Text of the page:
Life and Death – Sorcerors

The presence of a villainous sorcerer is fundamental to a good  Swords and Sorcery tale.

While the setting of Life and Death, the post-magical apocalypse setting of The Shattered Lands, is very low magic in keeping with genre expectations, the bad, mad and downright dangerous to know are out in force as antagonists in the books collection of adventures.

Bilgen,  is very much your young unpleasant black magician in training. He’s very much modelled after obnoxious wanna be sorcerers I met in my real life student days. Petty smelly types who call other people “norms” or “mundanes” taking great pride in their knowledge of Magick without ever really doing much. Bilgen has a handful of spells that make him useful to the bandit chief, who also is deluded and thinks he’s a powerful Merchant Lord, and allows him to terrorise the local peasants.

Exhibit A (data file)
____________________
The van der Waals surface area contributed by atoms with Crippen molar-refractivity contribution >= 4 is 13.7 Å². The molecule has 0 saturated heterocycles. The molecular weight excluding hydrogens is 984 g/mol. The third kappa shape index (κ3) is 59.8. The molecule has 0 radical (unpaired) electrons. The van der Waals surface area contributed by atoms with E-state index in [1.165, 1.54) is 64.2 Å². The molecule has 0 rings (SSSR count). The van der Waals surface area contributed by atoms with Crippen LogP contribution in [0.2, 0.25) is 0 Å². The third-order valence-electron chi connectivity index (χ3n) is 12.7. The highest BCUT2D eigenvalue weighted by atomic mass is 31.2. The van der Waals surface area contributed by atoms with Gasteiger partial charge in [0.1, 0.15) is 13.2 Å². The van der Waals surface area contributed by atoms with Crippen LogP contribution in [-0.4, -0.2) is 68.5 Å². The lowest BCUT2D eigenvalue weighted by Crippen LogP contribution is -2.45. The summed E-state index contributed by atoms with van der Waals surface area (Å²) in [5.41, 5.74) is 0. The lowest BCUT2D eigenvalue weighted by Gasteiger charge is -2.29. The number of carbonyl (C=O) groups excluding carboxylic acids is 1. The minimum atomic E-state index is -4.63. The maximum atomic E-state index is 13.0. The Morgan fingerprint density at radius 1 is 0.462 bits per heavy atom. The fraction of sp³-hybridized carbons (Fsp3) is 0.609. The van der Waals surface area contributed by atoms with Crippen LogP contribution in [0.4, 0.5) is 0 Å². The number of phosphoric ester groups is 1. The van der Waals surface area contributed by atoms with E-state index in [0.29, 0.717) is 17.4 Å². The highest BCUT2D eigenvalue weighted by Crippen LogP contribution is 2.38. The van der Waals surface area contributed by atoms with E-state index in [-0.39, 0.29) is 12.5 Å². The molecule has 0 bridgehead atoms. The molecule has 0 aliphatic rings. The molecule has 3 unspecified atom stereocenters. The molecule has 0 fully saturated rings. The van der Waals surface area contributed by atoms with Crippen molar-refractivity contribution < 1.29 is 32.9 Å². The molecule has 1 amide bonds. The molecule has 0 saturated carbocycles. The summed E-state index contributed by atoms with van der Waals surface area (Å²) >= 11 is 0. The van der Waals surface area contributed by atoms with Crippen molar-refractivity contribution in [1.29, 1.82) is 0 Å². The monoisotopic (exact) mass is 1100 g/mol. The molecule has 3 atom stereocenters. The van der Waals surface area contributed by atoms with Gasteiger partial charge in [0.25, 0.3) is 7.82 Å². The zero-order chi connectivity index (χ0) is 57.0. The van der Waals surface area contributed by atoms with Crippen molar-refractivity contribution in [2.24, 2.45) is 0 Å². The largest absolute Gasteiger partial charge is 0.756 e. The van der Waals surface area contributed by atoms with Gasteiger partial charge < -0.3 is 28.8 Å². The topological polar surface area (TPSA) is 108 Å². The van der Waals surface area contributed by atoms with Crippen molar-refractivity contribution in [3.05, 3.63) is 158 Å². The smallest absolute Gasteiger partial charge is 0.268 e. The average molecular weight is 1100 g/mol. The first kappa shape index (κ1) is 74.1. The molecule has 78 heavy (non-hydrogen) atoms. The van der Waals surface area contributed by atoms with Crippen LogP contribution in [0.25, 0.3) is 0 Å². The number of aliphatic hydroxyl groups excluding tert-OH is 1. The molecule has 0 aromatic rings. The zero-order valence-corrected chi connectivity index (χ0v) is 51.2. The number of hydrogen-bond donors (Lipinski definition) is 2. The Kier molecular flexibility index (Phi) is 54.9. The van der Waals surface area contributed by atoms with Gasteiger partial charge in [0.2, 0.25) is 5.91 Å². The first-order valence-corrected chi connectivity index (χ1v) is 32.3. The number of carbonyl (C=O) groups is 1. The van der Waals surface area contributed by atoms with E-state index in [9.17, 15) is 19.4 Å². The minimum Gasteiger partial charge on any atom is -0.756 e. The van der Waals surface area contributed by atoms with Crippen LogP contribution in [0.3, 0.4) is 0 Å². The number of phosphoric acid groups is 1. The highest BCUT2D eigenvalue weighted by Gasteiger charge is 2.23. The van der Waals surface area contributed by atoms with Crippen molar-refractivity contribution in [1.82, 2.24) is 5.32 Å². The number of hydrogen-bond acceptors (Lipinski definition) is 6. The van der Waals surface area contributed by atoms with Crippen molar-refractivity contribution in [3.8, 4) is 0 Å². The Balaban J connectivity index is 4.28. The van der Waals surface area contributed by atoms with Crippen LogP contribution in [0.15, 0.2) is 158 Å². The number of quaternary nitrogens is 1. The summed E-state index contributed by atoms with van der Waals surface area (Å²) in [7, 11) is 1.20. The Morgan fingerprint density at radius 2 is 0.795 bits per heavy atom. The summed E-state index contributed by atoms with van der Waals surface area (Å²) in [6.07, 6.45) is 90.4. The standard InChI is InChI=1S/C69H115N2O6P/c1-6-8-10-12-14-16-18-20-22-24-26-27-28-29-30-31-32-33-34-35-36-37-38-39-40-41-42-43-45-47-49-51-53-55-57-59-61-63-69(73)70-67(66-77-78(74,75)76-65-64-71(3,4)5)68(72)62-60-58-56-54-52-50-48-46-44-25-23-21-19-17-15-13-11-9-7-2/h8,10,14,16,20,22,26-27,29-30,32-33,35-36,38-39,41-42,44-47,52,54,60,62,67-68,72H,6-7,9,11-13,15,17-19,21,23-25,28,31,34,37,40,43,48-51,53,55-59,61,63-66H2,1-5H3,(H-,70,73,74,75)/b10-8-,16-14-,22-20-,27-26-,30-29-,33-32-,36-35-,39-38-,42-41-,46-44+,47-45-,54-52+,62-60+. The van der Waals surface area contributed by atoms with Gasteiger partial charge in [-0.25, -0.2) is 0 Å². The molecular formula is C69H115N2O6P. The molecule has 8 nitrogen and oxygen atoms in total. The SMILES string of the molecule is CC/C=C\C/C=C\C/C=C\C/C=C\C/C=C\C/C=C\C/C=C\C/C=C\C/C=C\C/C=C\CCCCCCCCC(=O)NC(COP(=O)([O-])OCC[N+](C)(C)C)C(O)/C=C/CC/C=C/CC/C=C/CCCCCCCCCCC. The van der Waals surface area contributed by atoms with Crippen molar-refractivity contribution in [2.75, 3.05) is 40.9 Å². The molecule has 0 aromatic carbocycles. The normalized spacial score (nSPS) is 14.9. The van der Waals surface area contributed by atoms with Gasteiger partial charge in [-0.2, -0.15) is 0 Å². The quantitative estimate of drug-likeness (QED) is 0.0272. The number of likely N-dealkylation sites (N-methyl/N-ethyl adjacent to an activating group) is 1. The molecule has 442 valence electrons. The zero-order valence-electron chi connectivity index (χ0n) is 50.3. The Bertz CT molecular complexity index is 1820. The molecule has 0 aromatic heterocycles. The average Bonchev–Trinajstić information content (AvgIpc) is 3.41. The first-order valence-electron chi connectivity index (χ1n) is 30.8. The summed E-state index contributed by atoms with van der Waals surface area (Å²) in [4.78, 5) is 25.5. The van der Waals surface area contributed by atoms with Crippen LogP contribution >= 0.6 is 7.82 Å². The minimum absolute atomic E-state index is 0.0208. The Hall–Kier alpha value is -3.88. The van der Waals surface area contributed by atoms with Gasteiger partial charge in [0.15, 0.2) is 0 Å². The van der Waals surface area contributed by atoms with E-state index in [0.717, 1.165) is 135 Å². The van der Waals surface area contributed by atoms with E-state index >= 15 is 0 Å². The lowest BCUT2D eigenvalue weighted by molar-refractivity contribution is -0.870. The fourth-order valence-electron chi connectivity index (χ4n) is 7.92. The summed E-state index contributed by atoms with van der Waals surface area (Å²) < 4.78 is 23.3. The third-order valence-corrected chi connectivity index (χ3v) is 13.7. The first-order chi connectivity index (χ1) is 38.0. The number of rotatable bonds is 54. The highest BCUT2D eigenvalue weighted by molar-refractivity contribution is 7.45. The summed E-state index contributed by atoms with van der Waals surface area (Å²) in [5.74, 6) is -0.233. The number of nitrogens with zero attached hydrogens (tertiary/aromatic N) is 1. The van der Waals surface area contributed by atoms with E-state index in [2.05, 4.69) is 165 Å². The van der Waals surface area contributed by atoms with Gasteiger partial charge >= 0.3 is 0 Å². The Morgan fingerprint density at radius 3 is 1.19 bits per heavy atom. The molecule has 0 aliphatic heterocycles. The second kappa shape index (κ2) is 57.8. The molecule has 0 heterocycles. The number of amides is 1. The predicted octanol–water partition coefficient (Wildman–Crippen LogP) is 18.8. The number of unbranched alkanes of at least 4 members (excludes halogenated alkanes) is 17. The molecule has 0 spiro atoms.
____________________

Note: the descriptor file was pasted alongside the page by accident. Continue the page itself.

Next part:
Tel-Kar-Nath is the real deal.  He is a sorcerer who is fit to be the player character’s nemesis and is a worthy adversary.  He’s been a powerful court magician in a previous life whose machinations brought down reality, been imprisoned in hell for his crimes and is now back a monstrous thing with a psychotic personality.

Tel-Kar-Nath talks in a deep monotone about the joys of death. The finality of it all and the absolute power-mastery it brings. He is more than happy to demonstrate his power upon a hapless captive. However he does not attack the characters directly…

If they attack him, he uses his magic to evade and escape and his zombie followers to hold them off. He is more interested in playing the role of the enigmatic magical master than dealing with the characters, whom he believes are beneath him.

The King in Chains was once a sorcerer of immense reality blasting potential like Tel-Kar-Nath, but is now a husk of his former power. He has been brought back into being as an undead creature, by a ruthless Necromancer who uses him as a magical power source and channel for raising more Zombies. Even in this half-dead state there’s something that realises that this isn’t a good state of affairs and who knows what vengeance it will wreck if the player characters ever loosen those chains.